Opinion

Is Kitsap eyeing an increase to its car tab fees?

Sound Off is a public forum. Articles are selected from letters to the editor or may be written specifically for this feature. Today, Mukilteo resident Tim Eyman, author of numerous tax-cutting initiatives, suspects Kitsap County might be considering legislation that raises the cost of car tabs from the current $30.

According to information obtained from the the Washington State Department of Transportation, Kitsap County is plotting to take away your $30 tabs and your right to vote.

We’ve been researching the level of support our statewide initiatives have enjoyed among the voters of Kitsap County. It turns out the voters there are extremely supportive of the policies and principles contained in our taxpayer-protection initiatives.

In 1999, Initiative 695, which set car tabs at $30 per year and required voter approval for any tax and fee increase passed statewide by 56 percent to 44 percent; voters in Kitsap County gave it a 54.3 percent yes vote.

Following the court’s rejection, Gov. Gary Locke promised, “$30 license tabs are here to stay,”?and one week later the Legislature also promised to keep tabs at $30, passing the measure by a 83-13 vote in the House and 39-9 in the Senate.

In 2000, Initiative 722, which limited property tax levy increases to 2 percent per year and required voter approval for higher increases, passed statewide 55 percent to 45 percent; Kitsap County voters approved it with a 55.6 percent yes vote.

In 2001, Initiative 747, which limited property tax levy increases to 1 percent per year and required voter approval for higher increases passed statewide 58 percent to 42 percent, but voters in Kitsap County gave it a 57 percent yes vote.

In 2002, Initiative 776, called “The Right to Vote on Higher Vehicle Taxes Initiative,” which repealed various vehicle charges exceeding $30 per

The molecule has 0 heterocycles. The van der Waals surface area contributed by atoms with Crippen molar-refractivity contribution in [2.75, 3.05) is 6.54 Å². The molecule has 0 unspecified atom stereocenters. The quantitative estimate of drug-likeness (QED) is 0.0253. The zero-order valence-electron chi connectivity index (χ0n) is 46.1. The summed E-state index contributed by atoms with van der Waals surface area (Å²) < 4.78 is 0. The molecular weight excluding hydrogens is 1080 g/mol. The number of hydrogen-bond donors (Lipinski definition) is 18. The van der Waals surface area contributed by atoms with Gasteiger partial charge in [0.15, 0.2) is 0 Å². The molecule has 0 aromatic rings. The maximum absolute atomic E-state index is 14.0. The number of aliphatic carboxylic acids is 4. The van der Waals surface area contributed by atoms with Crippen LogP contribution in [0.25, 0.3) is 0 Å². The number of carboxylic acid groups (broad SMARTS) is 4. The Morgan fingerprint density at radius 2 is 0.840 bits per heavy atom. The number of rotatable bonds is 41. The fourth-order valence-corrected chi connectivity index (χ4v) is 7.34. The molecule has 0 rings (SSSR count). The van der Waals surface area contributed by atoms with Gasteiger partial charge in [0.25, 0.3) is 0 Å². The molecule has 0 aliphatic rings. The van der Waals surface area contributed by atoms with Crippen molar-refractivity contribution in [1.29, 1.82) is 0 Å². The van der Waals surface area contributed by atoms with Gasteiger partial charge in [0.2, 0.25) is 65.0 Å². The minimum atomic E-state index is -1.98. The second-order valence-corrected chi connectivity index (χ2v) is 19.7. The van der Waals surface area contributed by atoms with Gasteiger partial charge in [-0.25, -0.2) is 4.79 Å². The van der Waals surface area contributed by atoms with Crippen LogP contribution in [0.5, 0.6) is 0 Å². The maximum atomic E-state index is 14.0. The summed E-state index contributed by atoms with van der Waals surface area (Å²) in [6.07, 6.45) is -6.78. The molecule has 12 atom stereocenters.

year and said any increase in vehicle charges needed a public vote, passed statewide 52 percent to 48 percent; voters in Kitsap County gave it a 49 percent yes vote.

In 2003, Kitsap County voters overwhelmingly rejected an increase in car tab fees and sales taxes in Proposition 1, the passenger-only ferry investment plan. It went down in flames with a 62 percent no vote.

In 2005, Initiative 900, which required performance audits of state and local governments to inspire them to spend tax dollars more cost-effectively rather than raising taxes, passed statewide 56 percent to 44 percent, but Kitsap county voters passed it with a 55 percent yes vote.

In 2007, Kitsap County voters again overwhelmingly rejected a sales tax increase in a sequel to the passenger-only ferry investment plan. It received a 54 percent no vote.

In 2007, Initiative 960 which makes it tougher to raise taxes and fees, passed statewide 51 percent to 49 percent (despite opponents spending $1.7 million attacking it and our side spending $0 promoting it), but Kitsap County voters passed it with a 51 percent yes vote.

In 2007, Proposition 1 was put on the ballot in the Puget Sound and it would have jacked up car tab fees and sales taxes. It was crushed 44 percent yes, 56 percent no.

In all of those votes by the people, where exactly does anyone get the impression that voters in Kitsap County want higher taxes, especially increased car tab fees?

Kitsap County voters consistently and viscerally oppose unilateral tax and fee increases imposed by politicians without a vote of the people.

In 2005, the Legislature and Gov. Christine Gregoire passed a bill into law (Senate Bill 5177) that required voter approval for any increase in vehicle charges by local governments.

Not a single local government even tried to put an increase on the ballot because they knew the voters viscerally oppose higher car tab fees.

So in 2007, the Legislature and Gregoire passed a bill into law (House Bill 1858) that took away the people’s right to vote, allowing county councils and city councils to unilaterally jack up vehicle tabs without a vote of the people.

Not a single local government has unilaterally imposed them without a vote of the people because they know the voters oppose higher car tab fees.

The Yakima County Council put a higher-vehicle-tabs advisory vote on the ballot this past November and voters crushed it 81 percent to 19 percent.

The vote totals in Kitsap County clearly illustrate that citizens in your area appreciate the policies our initiatives offered. They consistently approved our initiatives by huge margins.

The voters in Kitsap County have a right to know when their elected leaders plan to take away their $30 tabs. They deserve to know if someone is trying to take away their right to vote.

And I’m going to do my dead level best to make sure the voters of Kitsap County know about any potential tax increase every step of the way.

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